Once upon a time there was an old house. This old house had been left alone for some time.
While it was not abandoned, its owners were unable to give it all the care that was required. Grass grew too long, brambles grew too thick. Windows that once gleamed in the sunlight took on a hazy emptiness.
Inside, the once vibrant farm kitchen was tired, aged, and in need of a revival. Attempts to modernize from the top down were halted leaving bedrooms upstairs ready with anticipation of fresh paint and new carpets that didn't materialize.
Though old, though empty, though a little rough around the edges, the house yearned to once again be a home. The beautiful woodwork - a sign of the craftsmanship of a bygone era - awaits a good cleaning and eager feet upon the staircase, young fingers gripping the banister. The front porch needs a pair of rockers and a glider...and someone to sip iced tea under its shady roof.
The listing agent was excited - surely others would jump at the chance to grab this home and rejuvenate it. It was priced well below the comparables. It was in a good school district. It had "good bones." All it needed was someone with vision to see the potential.
Several agents came to show it and left oh, so quickly.
One winter showing yielded feedback of "The house needs way too much work for my buyers." When asked if they saw how nice the upstairs was -mostly finished!- and how big the kitchen was, the agent merely shook his head and said "It wouldn't work." The next day the listing agent went out to take new pictures of the property and noted there were no tire tracks in the snowy driveway but hers; there were no other footprints in the snow leading to the home. The agent didn't even bother to take them inside. (But indicated that they did, and his attitude was such that the home was "worthless" and a "tear-down.")
You can't always judge how much work a home needs merely by the outside appearance. Remember that old adage, about books and covers and all.
Two more agents showed the house. One came out of the house with her clients after spending less than 3 minutes inside, muttering under her breath "That house is creepy, I could never live there!" This agent also came completely unprepared to even explain the property boundaries or features of the property to her clients. She wasn't there to sell anything, she was wasting everyone's time.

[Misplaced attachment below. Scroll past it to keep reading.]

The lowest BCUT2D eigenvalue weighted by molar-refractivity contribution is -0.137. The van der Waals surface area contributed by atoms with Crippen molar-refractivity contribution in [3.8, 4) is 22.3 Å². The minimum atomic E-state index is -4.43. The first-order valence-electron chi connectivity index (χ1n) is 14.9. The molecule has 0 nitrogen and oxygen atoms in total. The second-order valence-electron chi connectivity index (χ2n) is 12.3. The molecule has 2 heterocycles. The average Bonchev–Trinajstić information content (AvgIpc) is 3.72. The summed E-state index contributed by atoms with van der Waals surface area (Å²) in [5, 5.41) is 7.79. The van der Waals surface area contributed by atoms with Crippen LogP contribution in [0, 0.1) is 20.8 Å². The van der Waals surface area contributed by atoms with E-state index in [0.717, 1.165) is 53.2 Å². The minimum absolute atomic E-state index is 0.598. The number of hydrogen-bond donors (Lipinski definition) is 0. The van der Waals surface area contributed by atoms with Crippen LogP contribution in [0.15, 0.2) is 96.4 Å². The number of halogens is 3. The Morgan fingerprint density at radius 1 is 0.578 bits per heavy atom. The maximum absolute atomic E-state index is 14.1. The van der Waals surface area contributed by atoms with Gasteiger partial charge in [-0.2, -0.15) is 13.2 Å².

The second agent, however, took time with his clients. They went over the details of the home - hidden behind the superficial - they saw how solidly the house sat on the foundation. They noted the fine woodwork, the wood floors, the large rooms. They were guided by their agent to see the potential. Their agent sent them comparable properties that had been renovated, so they could see the future value. Their agent sent them comparable properties so they could see how competively this home was priced, compared to others in similar condition with similar features.
We as agents aren't here to project our feelings onto a property based on our tastes, our standards, our superficial judgements. Our job is to help buyers find the right property - that's right for them, and to advise them with comparable properties on whether it's priced appropriately or not.
Some properties simply will not work; that is true. Some properties do require a lot more work than buyers want to put into it. That is true as well. But sometimes - it takes more than a cursory glance and a snap judgement based on the age of the siding or the depth of the grass in the yard.
It is also our job to educate our buyers on what their expectations should be in a particular price range. You can't go looking at bargain basement prices expecting a like-new home.
You as an agent need to look at the whole picture of what is being offered - property, location, condition and how well it will work for your buyers. Dismissing a home that is essentially solid as a "teardown" merely because of old siding, overgrown grass, and a few broken windows is absurd.
It is not about what you as an individual feel. Nobody really cares if you would live there or not - you're not the buyer. And chances are, you are not a builder, or a home inspector, or an engineer. So you need to be careful about what you convey to your buyers.
This job requires an open mind, flexibility, and vision.